At the moment, a Community Conversation approach is being used in Kenya, where solutions are directly sought from communities themselves through discussion sessions with community leaders and influencers, facilitated by trained moderators. In Namibia, designated Clinic Health Committees (CHCs) support dialogues with health service providers to make sure solutions are relevant, culturally appropriate and fit to meet the needs of the communities. And in Rwanda, the traditional Ubudehe social protection system sees communities – under the guidance of trained facilitators – select a priority community project from a list of options and decide collectively on actions to take.
With a grant from the Commonwealth Foundation, Health Poverty Action is helping civil society organisations in each of these countries to build their capacity to support and enhance these systems. The organisations in Namibia and Rwanda are supported in building Kenya’s Community Conversation into their systems, while also being trained in participatory methods that help them to draw inputs and contributions from communities that have previously been unable to make their voices heard on this vital aspect of their existence. In each country meetings will be held with decision makers to share their learnings on participatory methods, with the aim of embedding the on-going contributions of these under-heard communities into the fabric of their national healthcare systems.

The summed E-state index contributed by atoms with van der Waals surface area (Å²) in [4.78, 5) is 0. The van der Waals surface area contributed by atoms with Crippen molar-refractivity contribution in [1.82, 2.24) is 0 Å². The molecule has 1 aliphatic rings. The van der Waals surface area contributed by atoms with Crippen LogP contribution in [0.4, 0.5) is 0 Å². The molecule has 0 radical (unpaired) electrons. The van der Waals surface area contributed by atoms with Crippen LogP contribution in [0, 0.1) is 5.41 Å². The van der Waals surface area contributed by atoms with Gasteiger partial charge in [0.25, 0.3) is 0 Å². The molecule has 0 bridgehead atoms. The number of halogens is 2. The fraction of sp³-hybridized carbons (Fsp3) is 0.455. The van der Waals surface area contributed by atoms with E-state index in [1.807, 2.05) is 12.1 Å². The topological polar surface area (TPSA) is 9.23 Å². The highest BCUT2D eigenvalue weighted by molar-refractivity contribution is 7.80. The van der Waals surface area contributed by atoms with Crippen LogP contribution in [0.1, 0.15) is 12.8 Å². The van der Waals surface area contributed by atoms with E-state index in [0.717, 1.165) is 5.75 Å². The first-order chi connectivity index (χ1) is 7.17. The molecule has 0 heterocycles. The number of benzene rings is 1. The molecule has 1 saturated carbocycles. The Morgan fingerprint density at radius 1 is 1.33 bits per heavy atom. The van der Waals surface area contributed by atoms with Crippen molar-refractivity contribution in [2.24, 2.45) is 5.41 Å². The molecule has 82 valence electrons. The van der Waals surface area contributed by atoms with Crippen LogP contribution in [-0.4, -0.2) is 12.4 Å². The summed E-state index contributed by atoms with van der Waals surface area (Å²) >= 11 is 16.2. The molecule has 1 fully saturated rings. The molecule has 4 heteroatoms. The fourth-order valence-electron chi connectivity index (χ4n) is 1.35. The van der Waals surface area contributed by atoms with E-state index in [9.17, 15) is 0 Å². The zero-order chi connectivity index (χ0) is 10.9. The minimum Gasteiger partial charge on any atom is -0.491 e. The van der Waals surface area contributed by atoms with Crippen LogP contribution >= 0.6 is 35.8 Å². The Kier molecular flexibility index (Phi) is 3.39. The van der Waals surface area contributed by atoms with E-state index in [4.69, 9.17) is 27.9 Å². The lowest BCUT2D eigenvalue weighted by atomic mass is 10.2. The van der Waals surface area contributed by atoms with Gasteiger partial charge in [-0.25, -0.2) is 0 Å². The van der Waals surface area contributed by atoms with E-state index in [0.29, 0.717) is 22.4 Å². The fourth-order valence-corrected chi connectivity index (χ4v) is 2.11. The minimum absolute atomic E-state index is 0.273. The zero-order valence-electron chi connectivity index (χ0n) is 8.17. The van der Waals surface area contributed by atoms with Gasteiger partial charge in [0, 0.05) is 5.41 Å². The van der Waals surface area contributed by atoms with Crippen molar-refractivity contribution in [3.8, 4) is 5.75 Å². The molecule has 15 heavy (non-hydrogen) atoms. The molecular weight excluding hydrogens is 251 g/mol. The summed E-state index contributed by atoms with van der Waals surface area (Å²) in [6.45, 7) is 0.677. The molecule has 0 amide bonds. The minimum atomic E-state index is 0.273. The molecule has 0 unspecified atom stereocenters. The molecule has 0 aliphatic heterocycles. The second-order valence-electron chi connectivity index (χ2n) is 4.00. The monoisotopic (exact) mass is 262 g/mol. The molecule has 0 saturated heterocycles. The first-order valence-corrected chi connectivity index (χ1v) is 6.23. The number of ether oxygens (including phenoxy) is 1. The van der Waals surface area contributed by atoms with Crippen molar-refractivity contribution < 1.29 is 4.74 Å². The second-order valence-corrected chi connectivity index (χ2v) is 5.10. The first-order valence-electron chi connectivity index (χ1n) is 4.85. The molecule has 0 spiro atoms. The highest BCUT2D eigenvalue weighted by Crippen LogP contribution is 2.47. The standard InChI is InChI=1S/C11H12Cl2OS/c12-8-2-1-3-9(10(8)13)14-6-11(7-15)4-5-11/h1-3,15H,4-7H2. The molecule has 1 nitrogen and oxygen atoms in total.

The Commonwealth Foundation awarded a grant of up to £45,000 over 18 months for this project.
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In the aftermath of the genocide, women had to live with the social stigma of the sexual violence they suffered. The national government made attempts to improve the rights of those women and the resources available to them, and this project aims to help more women to embrace those reforms and apply them to help themselves and others.
The Faces of Life project, run by Kemit asbl, supports and empowers women to use media and resources to speak up for themselves and to encourage others to do so as well.